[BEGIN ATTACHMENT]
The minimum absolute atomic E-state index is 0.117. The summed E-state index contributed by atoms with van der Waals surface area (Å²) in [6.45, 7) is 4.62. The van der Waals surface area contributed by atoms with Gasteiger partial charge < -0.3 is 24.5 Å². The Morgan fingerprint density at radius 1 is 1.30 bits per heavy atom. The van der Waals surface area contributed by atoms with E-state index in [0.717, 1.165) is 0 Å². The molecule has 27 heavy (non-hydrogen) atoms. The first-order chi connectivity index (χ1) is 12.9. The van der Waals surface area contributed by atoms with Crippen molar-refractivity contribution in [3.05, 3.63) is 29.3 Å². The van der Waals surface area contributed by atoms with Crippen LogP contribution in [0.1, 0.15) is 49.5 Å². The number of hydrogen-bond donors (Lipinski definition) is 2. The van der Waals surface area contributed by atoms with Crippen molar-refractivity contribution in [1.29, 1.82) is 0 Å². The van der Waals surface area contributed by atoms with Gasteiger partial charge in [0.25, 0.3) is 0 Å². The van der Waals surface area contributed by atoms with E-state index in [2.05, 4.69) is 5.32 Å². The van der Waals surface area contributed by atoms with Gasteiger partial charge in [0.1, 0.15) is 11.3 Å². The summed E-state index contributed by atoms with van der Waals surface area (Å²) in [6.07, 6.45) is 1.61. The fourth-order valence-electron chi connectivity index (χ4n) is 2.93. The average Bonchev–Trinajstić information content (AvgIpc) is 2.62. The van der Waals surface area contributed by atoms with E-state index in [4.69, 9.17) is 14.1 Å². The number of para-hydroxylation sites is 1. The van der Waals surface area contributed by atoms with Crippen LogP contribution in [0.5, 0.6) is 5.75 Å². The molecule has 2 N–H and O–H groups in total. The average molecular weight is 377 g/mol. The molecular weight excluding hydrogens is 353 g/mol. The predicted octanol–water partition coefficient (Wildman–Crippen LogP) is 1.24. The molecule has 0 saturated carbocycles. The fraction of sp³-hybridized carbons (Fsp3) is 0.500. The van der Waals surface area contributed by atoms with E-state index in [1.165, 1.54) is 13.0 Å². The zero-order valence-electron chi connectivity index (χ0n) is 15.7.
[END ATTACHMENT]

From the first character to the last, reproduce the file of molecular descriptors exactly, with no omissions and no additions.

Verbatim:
The minimum absolute atomic E-state index is 0.117. The summed E-state index contributed by atoms with van der Waals surface area (Å²) in [6.45, 7) is 4.62. The van der Waals surface area contributed by atoms with Gasteiger partial charge < -0.3 is 24.5 Å². The Morgan fingerprint density at radius 1 is 1.30 bits per heavy atom. The van der Waals surface area contributed by atoms with E-state index in [0.717, 1.165) is 0 Å². The molecule has 27 heavy (non-hydrogen) atoms. The first-order chi connectivity index (χ1) is 12.9. The van der Waals surface area contributed by atoms with Crippen molar-refractivity contribution in [3.05, 3.63) is 29.3 Å². The van der Waals surface area contributed by atoms with Crippen LogP contribution in [0.1, 0.15) is 49.5 Å². The number of hydrogen-bond donors (Lipinski definition) is 2. The van der Waals surface area contributed by atoms with Crippen molar-refractivity contribution in [1.29, 1.82) is 0 Å². The van der Waals surface area contributed by atoms with Gasteiger partial charge in [0.25, 0.3) is 0 Å². The van der Waals surface area contributed by atoms with E-state index in [2.05, 4.69) is 5.32 Å². The van der Waals surface area contributed by atoms with Gasteiger partial charge in [0.1, 0.15) is 11.3 Å². The summed E-state index contributed by atoms with van der Waals surface area (Å²) in [6.07, 6.45) is 1.61. The fourth-order valence-electron chi connectivity index (χ4n) is 2.93. The average Bonchev–Trinajstić information content (AvgIpc) is 2.62. The van der Waals surface area contributed by atoms with E-state index in [4.69, 9.17) is 14.1 Å². The number of para-hydroxylation sites is 1. The van der Waals surface area contributed by atoms with Crippen LogP contribution in [0.5, 0.6) is 5.75 Å². The molecule has 2 N–H and O–H groups in total. The average molecular weight is 377 g/mol. The molecular weight excluding hydrogens is 353 g/mol. The predicted octanol–water partition coefficient (Wildman–Crippen LogP) is 1.24. The molecule has 0 saturated carbocycles. The fraction of sp³-hybridized carbons (Fsp3) is 0.500. The van der Waals surface area contributed by atoms with E-state index in [1.165, 1.54) is 13.0 Å². The zero-order valence-electron chi connectivity index (χ0n) is 15.7.